Quantifying Changes in Weak Layer Microstructure Associated with Artificial Load Changes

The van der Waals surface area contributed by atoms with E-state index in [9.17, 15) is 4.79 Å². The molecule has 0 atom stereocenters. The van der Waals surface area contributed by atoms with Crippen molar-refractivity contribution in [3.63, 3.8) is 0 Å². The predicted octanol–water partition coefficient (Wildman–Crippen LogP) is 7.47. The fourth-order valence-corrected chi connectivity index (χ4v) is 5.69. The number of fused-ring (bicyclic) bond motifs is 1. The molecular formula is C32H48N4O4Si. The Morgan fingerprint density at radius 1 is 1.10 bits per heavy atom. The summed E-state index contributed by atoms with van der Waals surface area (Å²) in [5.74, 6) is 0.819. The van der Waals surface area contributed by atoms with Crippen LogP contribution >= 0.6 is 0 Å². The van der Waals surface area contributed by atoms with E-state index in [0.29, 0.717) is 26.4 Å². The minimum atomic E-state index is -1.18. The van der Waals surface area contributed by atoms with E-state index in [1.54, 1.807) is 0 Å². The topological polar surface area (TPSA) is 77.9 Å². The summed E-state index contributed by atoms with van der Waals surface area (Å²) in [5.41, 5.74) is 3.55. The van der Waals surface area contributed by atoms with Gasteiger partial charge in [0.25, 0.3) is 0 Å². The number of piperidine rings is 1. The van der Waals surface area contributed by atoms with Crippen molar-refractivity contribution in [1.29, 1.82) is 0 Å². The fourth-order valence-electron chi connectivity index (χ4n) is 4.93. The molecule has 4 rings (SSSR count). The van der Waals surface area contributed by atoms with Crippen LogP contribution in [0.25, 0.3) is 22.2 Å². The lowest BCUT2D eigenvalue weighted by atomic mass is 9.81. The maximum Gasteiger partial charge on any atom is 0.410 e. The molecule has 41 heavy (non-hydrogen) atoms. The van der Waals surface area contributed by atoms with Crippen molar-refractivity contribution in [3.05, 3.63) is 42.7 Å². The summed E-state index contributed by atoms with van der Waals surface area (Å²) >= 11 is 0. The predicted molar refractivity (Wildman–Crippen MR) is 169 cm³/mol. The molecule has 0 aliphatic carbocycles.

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Researchers and practitioners have long utilized a variety of penetrometers to investigate the snowpack. Identifying definitive relationships between penetrometer-derived microstructural information and stability has been challenging. The purpose of this study is two-fold: 1. We propose a simple field test to establish relationships between load and penetrometer-derived microstructural estimates, 2. We utilize the SnowMicroPen (SMP) to quantify changes in weak layer residual strength and microstructural dimension associated with an artificial loading event. Our dataset is from Moonlight Basin, Montana and includes three modified loaded-column tests, each paired with 5 SMP profiles. Depth hoar comprised the targeted weak layer. Results indicate that loading caused the residual strength and rupture frequency to decrease significantly. Much like a compression test at a micro-scale, the force required for the SMP to rupture individual structures as well as the micro-scale strength decreased significantly when the slab stress was increased by artificially adding blocks of snow. A decrease in observed rupture frequency within the weak layer (or an increase in the distance between ruptured structures) also occurred after the loading event, probably because some structures within the weak layer had already failed or were so close to failing that the penetrometer could not detect their rupture. Due in part to the large difference in loads, microstructural differences between the natural and loaded columns were significant enough that only one profile would have been necessary to determine a significant difference in residual strength. Artificial removal of slab stress resulted in greater rupture forces and larger microstructures, likely due to elastic rebound.